Though Rajiv Gandhi’s Congress could not capitalise on the huge success in 1984 polls and eventually had to bite the dust even before 1989, Vajpayee had to wait till 1996 to become the first BJP Prime Minister.
Gaining prominence by 1995, Vajpayee-led BJP emerged as the single largest political party in the country in 1996 Lok Sabha elections. Though Vajpayee took oath as the Prime Minister, he failed to garner the support of other political parties to remain in the office. Unable to prove his majority, Vajpayee had to resign after 13 days.
Between 1996 and 1998, the country had two United Front governments but none survived for long.
In 1999, the BJP returned to power and this time Vajpayee could muster the support of other political parties to lead a coalition government.
But once again, Vajpayee had to taste the bitter medicine of a coalition government when J Jayalalithaa’s All India Anna Dravida Munnetra Kazhagam (AIADMK) withdrew its support to the Centre after 13 months.
But the despair was not long this time. In the next General Elections, the BJP-led National Democratic Alliance (NDA) secured way above the majority mark by winning 303 seats in a 543-member Lok Sabha. Vajapyee became the country’s Prime Minister for the third term, which ran for five years with no interruption.
Being enthused by the BJP’s “feel good” factor across the nation, Vajpayee dissolved the Lok Sabha and called the General Elections early in 2004. However, the “feel good” factor soon evaporated with the widespread campaign by then Congress president Sonia Gandhi.
As the elections result came out, the BJP had lost half of its seats while the Congress returned to power with several of its allies including the Leftist parties.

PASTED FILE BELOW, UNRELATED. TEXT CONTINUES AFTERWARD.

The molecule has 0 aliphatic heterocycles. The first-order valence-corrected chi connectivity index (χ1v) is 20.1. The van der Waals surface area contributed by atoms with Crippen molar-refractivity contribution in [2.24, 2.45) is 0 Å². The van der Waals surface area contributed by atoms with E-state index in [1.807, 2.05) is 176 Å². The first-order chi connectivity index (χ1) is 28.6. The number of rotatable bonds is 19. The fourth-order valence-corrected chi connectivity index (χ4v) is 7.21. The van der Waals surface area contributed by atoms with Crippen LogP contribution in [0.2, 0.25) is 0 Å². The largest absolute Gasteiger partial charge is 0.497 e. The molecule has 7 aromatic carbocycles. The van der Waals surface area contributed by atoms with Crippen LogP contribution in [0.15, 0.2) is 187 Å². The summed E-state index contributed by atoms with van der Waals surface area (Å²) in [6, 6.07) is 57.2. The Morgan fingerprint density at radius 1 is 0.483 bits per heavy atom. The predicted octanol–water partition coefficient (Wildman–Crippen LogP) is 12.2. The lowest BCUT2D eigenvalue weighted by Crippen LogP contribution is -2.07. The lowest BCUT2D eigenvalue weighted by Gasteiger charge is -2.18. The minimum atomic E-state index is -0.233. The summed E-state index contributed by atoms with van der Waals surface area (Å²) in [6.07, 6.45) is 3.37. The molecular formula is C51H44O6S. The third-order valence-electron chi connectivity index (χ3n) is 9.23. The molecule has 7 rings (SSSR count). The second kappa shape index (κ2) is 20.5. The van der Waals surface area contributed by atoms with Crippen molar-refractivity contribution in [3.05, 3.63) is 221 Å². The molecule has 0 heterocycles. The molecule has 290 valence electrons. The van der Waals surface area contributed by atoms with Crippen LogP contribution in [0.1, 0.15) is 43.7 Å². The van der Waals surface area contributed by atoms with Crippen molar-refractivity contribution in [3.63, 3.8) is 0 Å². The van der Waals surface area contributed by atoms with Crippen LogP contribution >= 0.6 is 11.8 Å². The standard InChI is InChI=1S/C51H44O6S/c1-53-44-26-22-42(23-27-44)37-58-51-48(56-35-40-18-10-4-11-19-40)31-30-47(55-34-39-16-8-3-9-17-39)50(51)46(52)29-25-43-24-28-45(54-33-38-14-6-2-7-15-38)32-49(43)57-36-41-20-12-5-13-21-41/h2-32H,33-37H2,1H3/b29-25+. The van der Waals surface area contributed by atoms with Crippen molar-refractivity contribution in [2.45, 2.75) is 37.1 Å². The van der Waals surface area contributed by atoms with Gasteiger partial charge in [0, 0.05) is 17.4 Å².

Taking the moral responsibility of the BJP’s defeat, Vajpayee left the Opposition leader’s role to LK Advani. A year later, the former Prime Minister also hanged his boots from political journey by transferring the party’s baton to Advani and other BJP leader Pramod Mahajan.
Vajpayee despite being a voice of the Hindu nationalist BJP was critical of the demolition of the disputed Ram Janmabhoomi Babri Masjid structure in 1992.
He was consulted even by the Opposition leaders in foreign policy matters. Many opposed to the BJP would also call him a “right man in the wrong party.”
It was also in his tenure that India conducted its second nuclear test in 1998 in Rajasthan’s Pokhran, which led to sanctions against India by countries including the US and Japan.
His tenure was marked by the Kargil War of 1999 and the post-Godhra riots in Gujarat when his government came under sharp attack. He had famously told then Gujarat Chief Minister Narendra Modi to do “Rajdharma” (to be impartial as a king) in containing the communal riots in which the Muslims suffered mostly.
It was also under his tenure that India undertook the National Highways Development Project (NHDP) to upgrade and widen major highways in the country to a higher standard.
Vajpayee was credited for his bold leadership as the Prime Minister during the Kargil War (1999), in which India had defeated Pakistan.
The war broke out after Pakistan had infiltrated in Kashmir Valley to only being retaliated by Indian soldiers, naming the conflict as Operation Vijay.
During the last part of his life, Vajpayee, who was unmarried, had suffered due to his illness. He also had to undergo knee transplantation. In 2009, Vajpayee could not even actively campaign for the party after suffering a stroke which impaired his speech.
He was awarded with Padma Vibhushan in 1992 and Bharat Ratna in 2015.